- Osman Khwaja (okhwaja)
- Igor Zabukovec (iz)
- Junjun Chen (junjunc)
- Fingerprint sensing bike lock opener.
- Password gesture for opening a door.
- Darkness detecting light system for dorm rooms.
- Mood Llghting based on music.
- Device that automatically scrolls Facebook based on your eye position.
- Kindle that flips the page based on your eye position.
- Switch computer windows with gestures.
- Shades that close based on how bright it is outside.
- Shades on a timer for taking naps.
- Alarm clock that opens blinds.
- Alarm clock that senses if you’re still in bed.
- Drawers that open pants/shorts, t-shirts/long sleeve based on the weather.
- Golf swing analyzer sunglasses.
- Smart foot stool that softens when you put your foot on it but stays rigid when other things are on it.
- Automatic coiling headphones that coil when you tug on them 3 times above a certain tension threshold.
- A mouthguard type sensor that tells if, after brushing your teeth, your mouth has an acceptable amount of plaque.
- A laptop monitor sensor that adjusts the angle of the screen based on your positioning in bed.
- A smartphone keyboard that adjusts to how you’re holding it (i.e. if holding it with one hand, will make a viable keyboard that caters to your one-handedness).
- When connecting external monitors to your laptop, you have to set your screen’s relative position. How about creating a system that that adjusts the external screen based on your position relative to the screen?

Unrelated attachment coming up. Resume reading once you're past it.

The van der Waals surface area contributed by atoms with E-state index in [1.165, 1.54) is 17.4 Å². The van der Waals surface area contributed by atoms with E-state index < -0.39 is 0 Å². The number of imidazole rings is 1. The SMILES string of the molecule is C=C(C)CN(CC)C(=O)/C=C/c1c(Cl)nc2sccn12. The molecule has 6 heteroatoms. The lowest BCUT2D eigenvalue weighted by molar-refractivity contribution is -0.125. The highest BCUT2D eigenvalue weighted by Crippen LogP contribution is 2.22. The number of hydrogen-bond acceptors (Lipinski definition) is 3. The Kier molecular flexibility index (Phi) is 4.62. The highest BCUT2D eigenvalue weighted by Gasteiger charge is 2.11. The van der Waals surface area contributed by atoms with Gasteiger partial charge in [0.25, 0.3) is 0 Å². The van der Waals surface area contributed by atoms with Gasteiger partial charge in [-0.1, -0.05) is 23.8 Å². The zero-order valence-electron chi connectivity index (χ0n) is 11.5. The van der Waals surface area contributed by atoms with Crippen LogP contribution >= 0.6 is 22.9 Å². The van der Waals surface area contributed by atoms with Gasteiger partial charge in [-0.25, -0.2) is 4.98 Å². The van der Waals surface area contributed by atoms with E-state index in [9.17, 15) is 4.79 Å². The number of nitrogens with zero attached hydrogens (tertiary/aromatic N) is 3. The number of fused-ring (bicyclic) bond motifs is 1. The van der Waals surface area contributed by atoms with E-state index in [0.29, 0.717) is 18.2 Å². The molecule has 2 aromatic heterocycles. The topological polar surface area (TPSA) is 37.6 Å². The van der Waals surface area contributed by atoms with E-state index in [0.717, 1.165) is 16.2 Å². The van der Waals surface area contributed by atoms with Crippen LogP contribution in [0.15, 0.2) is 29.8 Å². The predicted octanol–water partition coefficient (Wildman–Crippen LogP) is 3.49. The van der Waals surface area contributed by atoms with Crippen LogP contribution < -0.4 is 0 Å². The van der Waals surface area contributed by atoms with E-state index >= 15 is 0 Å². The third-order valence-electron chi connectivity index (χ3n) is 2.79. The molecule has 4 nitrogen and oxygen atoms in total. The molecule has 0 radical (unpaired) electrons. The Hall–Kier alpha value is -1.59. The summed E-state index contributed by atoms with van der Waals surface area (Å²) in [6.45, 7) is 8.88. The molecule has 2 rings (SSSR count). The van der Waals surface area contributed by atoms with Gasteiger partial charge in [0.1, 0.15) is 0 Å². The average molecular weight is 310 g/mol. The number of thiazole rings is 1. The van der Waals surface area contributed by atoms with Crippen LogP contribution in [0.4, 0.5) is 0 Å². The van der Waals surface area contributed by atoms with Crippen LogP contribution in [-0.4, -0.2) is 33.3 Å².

- A running shoe step monitor that tells a runner if they’re pronating their foot properly and recommends what type of shoe to buy.
- A gadget that lets you compare prices of a certain good while you’re at the store. Imagine you walk into Walmart and want to know if you’re getting a good deal on these headphones. Pull out smartphone/gadget, take picture, and a list of competitor prices shows up. (Kayak for real life).
- A toothbrush that tells you if you’re brushing your teeth too hard.
- Shoes that, as you’re jumping in the air, brace for impact by increasing cushion (I think laptops have something similar).
- A phone, that when placed on your bed, senses that you’re asleep and automatically moves calls to voicemail.
- Developing an alternative for knobs for music production programs (knobs are terrible to use with the mouse … we could just use physical knobs, but is there something more interesting?).